One of the few scenes in Sunnydale I thought was meaningful is the Joyce and Giles conversation. She blames him entirely for being the cause of Buffy’s disappearance. They have a really important exchange which brings out the focus of this entire episode: identity. Joyce says, “I blame you. You’ve been this huge influence on her, guiding her. You had this whole relationship with her behind my back. I feel like you’ve taken her away from me.” Giles responds, “I didn’t make Buffy who she is.” Joyce answers, “And who exactly is she?”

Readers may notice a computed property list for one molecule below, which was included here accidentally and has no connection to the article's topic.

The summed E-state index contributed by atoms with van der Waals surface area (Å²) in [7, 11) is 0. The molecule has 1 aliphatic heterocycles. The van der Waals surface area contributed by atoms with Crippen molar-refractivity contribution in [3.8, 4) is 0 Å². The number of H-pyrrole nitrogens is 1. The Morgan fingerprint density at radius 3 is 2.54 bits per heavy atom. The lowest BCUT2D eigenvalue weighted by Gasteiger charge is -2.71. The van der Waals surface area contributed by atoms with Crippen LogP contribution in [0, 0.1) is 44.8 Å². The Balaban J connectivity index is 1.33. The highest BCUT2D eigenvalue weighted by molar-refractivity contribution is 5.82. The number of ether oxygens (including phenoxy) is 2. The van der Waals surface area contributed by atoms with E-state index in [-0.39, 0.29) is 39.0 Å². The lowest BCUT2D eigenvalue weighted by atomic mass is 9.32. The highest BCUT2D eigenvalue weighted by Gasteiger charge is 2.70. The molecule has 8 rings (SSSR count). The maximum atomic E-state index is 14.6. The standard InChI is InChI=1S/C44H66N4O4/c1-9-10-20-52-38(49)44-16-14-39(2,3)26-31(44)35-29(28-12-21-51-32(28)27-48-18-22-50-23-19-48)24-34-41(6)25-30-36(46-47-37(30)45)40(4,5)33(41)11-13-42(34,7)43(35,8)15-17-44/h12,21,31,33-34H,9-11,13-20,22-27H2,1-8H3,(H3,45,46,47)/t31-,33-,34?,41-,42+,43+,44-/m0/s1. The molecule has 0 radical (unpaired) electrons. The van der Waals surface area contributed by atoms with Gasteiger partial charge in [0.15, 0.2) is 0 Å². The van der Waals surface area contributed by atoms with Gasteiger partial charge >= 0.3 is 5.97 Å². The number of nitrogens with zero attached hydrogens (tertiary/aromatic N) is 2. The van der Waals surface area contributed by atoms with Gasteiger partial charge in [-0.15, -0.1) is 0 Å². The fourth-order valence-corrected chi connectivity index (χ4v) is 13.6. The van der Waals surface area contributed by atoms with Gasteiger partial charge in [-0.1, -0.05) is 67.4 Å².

During the summer, alone, Buffy has been thinking that she has two distinct parts to her being: the Slayer half and the human half. After the events of “Becoming Pt. 2” [2×22] she wanted to completely rid herself of the Slayer ‘half.’ The problem with this, and what she ultimately realizes through helping the helpless Lily, is that she isn’t two distinct halves. She is one whole which is evenly blended between the Slayer and the human. There is no separating the two. My answer to Joyce’s question is that Buffy is a unique individual who posesses great strength and empathy, neither of which are completely related with the fact she is the Slayer. Being the Slayer amplifies her strength, but as we saw in a flashback during “Becoming Pt. 1” [2×21] , Buffy possessed great inner strength before even knowing what being the Slayer meant.